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Learning as a team to solve problems

May 1, 2019
Team learning leads a pharmacy to implement a more effective pain medication delivery method.

An implementation record, part of ACP’s Continuing Competence Program, demonstrates applying learning into your practice. That learning is often the result of working together with your team to solve a problem. One individual’s learning can often spark a discussion in the pharmacy that leads to a positive change in practice. This article highlights one individual’s learning that did just that.

Ashley Letcher is a community pharmacist in Edmonton. She had just started a new job in July 2017 when she noticed a lot of similar questions from pharmacy team members about compounding for topical pain formulas.

“They saw that it was runny and lumpy, hard to make, and the formulas were totally different,” Ashley explained. “There were also questions about the compounding process and using too much or too little wetting agent, the powder was too fluffy, and difficult to dissolve powders.”

To try to provide some clarity, Ashley reviewed the compounding recipe. She found that when making a compound with very similar ingredients, how they were making it was different each time.

This inconsistency made it difficult to determine what was working and what wasn’t. It also resulted in an excess of compounding ingredients requiring more inventory management time and shelf space.

“This is also how I discovered that we were using a base with no evidence of transdermal properties for topical pain formulations in cream form,” said Ashley.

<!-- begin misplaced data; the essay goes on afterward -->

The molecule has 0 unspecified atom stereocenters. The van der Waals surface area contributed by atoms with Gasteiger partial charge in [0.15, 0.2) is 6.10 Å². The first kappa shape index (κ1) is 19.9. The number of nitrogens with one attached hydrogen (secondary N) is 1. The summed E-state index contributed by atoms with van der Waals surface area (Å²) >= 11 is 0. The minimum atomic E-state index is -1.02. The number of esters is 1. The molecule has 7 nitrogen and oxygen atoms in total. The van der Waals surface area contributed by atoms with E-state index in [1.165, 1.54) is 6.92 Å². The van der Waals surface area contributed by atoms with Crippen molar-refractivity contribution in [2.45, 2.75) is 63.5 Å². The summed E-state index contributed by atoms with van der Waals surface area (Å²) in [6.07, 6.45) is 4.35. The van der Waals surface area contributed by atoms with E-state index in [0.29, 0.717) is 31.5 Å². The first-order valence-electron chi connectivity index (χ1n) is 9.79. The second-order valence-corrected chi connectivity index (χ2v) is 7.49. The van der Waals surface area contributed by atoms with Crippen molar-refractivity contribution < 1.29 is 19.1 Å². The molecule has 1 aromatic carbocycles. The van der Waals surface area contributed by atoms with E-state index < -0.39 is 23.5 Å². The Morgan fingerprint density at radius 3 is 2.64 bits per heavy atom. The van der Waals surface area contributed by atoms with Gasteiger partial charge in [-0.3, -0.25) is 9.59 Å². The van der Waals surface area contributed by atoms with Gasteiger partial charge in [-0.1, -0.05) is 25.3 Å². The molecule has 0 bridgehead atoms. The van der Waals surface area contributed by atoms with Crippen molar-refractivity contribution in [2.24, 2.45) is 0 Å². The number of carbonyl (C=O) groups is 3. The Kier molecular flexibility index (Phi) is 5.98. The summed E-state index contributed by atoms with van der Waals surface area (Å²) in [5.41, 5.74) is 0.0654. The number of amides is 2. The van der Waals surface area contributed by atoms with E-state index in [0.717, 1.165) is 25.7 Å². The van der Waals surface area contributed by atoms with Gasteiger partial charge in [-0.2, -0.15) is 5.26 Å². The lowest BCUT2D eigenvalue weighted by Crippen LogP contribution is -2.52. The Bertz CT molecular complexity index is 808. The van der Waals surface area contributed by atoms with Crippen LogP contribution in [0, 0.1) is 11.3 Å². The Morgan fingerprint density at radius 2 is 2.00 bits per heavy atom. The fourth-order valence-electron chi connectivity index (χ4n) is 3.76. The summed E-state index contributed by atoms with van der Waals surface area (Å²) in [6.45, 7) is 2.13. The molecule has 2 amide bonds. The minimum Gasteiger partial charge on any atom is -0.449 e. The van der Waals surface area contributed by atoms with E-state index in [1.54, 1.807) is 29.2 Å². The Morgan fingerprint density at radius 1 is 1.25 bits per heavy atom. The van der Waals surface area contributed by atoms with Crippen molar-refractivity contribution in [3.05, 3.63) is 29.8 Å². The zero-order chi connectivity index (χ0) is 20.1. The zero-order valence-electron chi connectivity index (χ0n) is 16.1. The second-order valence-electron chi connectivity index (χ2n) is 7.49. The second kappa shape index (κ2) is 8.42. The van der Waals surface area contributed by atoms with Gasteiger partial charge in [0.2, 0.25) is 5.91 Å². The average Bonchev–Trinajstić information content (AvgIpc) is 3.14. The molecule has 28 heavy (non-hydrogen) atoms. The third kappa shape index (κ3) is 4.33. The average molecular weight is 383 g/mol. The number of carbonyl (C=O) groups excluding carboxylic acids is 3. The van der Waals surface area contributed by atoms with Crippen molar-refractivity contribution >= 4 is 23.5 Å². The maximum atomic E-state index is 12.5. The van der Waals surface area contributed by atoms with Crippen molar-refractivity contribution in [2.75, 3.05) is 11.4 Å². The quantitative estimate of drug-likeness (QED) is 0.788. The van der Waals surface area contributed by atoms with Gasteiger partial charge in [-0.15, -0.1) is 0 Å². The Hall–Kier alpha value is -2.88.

She found that other bases would allow for the medicine to be better absorbed through the skin, making it more effective for the individual. After Ashley finished her research, she shared her findings with a pharmacy technician leader on her team, and they agreed to share the findings and seek input from other members of their pharmacy team.

“I suggested not using PLO premix given more quality concerns than with the separate products, and also suggested to not put any more than 15 per cent active ingredients (powder) in PLO due to a runny final product,” explained Ashley. “I suggested a cream base as an alternative due to superior stability.”

There were discussions with the pharmacy team, including pharmacists and pharmacy technicians, about the impacts on inventory management as well as rolling out the changes. Ashley was also able to take advantage of a co-worker’s experience.

“Another pharmacist on the team had previously worked at a compounding pharmacy, so I asked her and the supervisor to review the step-by-step implementation plan I created to see if I could change or add anything,” said Ashley.

Ashley says the pharmacy team provided positive feedback and agreed that the compound formulas at the pharmacy had been confusing for some time.

Ashley realized this was a good implementation record topic when she was halfway through her literature review in August.

“After I read the one study, I logged that as a learning record and then I had more questions, so I kind of used that as a tool to continue my research,” said Ashley.

In the end, Ashley had a thorough implementation record, and her learning led to changes that were implemented in mid-November.

“My co-workers were very thankful I took the time to look into it and was trying to streamline our processes.”

The deadline for pharmacists to submit their requirements for the Continuing Competence Program, including an implementation record, is May 31.